Manilow first reached the Billboard 200 top 10 with his initial chart entry, 1974's No. 9-peaking "Barry Manilow II."

CHART BEAT BITS: Recent Billboard cover girl Corinne Bailey Rae bows on the Billboard 200 at No. 7 and R&B/Hip-Hop Albums at No. 2 with her sophomore set "The Sea." Her eponymous debut peaked at Nos. 4 and 3 on the lists, respectively, in 2007. At No. 25, the new album's "Closer" leads a chart-record four top-30 debuts on the Adult R&B chart (viewable at Joining Rae with lofty entrances are Monica ("Everything to Me," No. 26), Raheem DeVaughn ("I Don't Care," No. 27) and Mary J. Blige ("I Feel Good," No. 30) ...

With a different track, Blige extends her lead for most charted titles on R&B/Hip-Hop Songs among women since 1990, as "Good Love," featuring T.I., becomes her 62nd career entry. The female runner-up in that span, Mariah Carey, keeps pace with her 52nd debut, "Angels Cry," featuring Ne-Yo, at No. 90. At No. 49, K'Jon's "On the Ocean" logs a 72nd week, passing Usher's "You Make Me Wanna..." for longest chart run for a song by a male artist. In the 51-year history of R&B/Hip-Hop Songs, only one title has lasted longer: Blige's "Be Without You" (75 weeks, 2005-07) ...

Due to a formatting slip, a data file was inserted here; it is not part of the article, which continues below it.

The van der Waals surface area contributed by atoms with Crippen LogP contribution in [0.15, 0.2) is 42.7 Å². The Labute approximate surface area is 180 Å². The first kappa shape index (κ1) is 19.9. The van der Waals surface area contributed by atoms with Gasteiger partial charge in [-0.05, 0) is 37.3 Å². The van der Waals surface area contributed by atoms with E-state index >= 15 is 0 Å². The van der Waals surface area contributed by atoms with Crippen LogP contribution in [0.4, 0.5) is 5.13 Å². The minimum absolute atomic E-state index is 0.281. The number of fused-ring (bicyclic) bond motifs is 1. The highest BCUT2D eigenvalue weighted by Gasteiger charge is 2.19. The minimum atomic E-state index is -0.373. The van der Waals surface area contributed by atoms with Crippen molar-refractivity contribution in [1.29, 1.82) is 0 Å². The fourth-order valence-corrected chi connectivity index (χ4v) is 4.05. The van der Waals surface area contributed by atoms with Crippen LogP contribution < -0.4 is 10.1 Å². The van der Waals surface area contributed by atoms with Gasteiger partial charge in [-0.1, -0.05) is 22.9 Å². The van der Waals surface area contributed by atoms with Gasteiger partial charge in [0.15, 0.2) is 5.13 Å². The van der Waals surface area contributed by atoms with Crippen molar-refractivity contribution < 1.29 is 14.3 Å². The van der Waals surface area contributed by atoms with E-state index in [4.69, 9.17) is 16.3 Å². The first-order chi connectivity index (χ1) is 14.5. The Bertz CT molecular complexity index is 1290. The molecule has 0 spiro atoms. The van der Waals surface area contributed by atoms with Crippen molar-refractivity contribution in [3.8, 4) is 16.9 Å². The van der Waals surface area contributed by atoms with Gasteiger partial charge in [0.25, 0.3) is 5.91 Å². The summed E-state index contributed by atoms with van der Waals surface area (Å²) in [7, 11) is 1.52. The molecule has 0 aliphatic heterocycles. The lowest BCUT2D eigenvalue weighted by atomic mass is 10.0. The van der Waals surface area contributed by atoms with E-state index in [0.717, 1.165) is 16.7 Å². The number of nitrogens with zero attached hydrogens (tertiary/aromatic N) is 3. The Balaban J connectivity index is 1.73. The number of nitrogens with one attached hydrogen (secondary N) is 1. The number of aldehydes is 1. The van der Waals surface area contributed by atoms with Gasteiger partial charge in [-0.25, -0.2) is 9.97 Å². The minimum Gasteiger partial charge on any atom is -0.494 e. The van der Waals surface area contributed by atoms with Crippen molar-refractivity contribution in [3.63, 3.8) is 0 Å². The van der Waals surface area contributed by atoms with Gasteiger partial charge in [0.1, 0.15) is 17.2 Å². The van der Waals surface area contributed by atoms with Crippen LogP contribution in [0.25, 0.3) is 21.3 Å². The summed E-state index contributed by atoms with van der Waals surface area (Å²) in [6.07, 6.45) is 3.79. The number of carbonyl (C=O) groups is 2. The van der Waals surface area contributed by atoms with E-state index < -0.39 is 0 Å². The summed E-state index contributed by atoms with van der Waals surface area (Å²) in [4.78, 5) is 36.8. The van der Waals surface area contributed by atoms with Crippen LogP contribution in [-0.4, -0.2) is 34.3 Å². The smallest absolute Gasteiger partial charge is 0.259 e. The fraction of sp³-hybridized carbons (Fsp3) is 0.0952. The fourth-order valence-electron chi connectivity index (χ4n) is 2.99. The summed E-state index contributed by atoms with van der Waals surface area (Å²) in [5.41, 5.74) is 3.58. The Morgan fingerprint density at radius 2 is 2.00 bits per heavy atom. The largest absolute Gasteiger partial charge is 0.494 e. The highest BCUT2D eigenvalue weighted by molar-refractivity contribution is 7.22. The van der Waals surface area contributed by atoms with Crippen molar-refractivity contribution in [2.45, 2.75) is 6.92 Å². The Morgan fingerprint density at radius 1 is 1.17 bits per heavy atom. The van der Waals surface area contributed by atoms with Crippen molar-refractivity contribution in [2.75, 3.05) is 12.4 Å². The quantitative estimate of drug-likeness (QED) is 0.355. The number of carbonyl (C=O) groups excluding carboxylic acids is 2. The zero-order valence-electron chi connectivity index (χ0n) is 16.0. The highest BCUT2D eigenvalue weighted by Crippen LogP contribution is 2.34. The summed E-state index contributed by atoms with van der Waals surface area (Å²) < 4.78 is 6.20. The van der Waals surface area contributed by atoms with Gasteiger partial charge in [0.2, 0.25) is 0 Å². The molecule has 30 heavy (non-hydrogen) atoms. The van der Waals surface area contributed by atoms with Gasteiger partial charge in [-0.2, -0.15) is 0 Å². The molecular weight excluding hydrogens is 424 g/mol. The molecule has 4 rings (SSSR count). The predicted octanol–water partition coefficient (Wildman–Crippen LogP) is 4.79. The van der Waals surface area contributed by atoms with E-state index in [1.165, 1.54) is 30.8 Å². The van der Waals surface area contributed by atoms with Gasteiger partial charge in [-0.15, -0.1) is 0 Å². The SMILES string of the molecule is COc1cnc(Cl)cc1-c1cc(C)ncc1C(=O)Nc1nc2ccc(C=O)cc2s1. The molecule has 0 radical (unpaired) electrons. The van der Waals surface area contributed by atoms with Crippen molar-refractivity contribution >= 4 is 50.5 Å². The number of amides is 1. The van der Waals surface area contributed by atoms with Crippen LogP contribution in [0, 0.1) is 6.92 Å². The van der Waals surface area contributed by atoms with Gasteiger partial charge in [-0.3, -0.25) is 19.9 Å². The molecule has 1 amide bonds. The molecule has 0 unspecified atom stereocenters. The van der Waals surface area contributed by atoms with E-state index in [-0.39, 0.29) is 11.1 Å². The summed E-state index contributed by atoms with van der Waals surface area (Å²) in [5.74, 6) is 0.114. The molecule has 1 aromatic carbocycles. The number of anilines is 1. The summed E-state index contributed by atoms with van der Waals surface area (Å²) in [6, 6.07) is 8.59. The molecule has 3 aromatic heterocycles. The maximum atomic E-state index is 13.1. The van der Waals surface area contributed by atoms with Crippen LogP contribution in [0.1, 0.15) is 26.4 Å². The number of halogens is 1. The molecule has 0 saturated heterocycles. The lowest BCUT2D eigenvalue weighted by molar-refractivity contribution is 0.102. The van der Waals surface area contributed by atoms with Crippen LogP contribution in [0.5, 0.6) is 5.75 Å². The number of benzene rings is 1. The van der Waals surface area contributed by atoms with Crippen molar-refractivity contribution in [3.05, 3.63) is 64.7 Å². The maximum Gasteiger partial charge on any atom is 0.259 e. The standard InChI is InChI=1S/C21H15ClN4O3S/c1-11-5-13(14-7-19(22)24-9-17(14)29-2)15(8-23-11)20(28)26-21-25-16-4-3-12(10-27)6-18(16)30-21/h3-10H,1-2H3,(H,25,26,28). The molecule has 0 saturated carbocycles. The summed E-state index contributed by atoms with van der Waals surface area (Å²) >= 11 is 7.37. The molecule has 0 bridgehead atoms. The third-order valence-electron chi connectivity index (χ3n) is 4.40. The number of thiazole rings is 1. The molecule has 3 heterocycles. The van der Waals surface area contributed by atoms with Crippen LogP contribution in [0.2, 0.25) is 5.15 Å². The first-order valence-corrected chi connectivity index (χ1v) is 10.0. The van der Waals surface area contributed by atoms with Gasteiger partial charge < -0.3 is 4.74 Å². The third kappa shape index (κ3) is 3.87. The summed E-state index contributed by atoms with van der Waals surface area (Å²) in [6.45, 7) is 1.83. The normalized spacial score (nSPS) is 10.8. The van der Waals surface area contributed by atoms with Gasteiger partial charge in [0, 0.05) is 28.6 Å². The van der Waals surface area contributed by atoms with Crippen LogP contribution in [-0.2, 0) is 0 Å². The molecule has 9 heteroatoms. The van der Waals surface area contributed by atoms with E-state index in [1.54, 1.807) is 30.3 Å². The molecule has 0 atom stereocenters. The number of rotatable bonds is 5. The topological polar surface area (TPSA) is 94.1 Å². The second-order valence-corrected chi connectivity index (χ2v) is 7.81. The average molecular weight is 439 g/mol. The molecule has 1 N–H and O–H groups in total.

Singer/songwriter Patty Griffin's first Christian album, "Downtown Church," arrives atop the Christian Albums and Folk Albums charts and at No. 38 on the Billboard 200. The set is Griffin's second to reach the top 40 on the latter list; "Children Running Through" peaked at No. 34 in 2007 ...

Alicia Keys debuts at No. 28 on Adult Contemporary with "Empire State of Mind (Part II) Broken Down." The song charts solely from airplay at the chart's five New York City-area panelists: WALK (97.5), WHUD (100.7), WKJY (KJOY 98.3), WLTW (106.7 Lite FM) and WWFS (Fresh 102.7). "Although I'm a recent New Yorker," says WCBS-FM/WWFS program director Brian Thomas, "I get chills and a tear in my eye every time I hear the song. I'm sure many other New Yorkers feel the same way, along with a sense of pride in our great city." On R&B/Hip-Hop Songs, after climbing to a highpoint of No. 76 last week, Keys' solo, piano-driven version of her and Jay-Z's former No. 1 slips to No. 91, one notch above K. Michelle's "Fallin'." The latter title is not a remake of Keys' 2001 breakthrough signature song ...

The four-year-old Jazz Songs chart hosts its first No. 1 with vocals, as Sade's "Soldier of Love" steps 2-1. Jazz Songs chart manager Gordon Murray was, well, instrumental in noting the achievement, researching each of the tally's 45 previous leaders since the chart's Oct. 22, 2005, launch.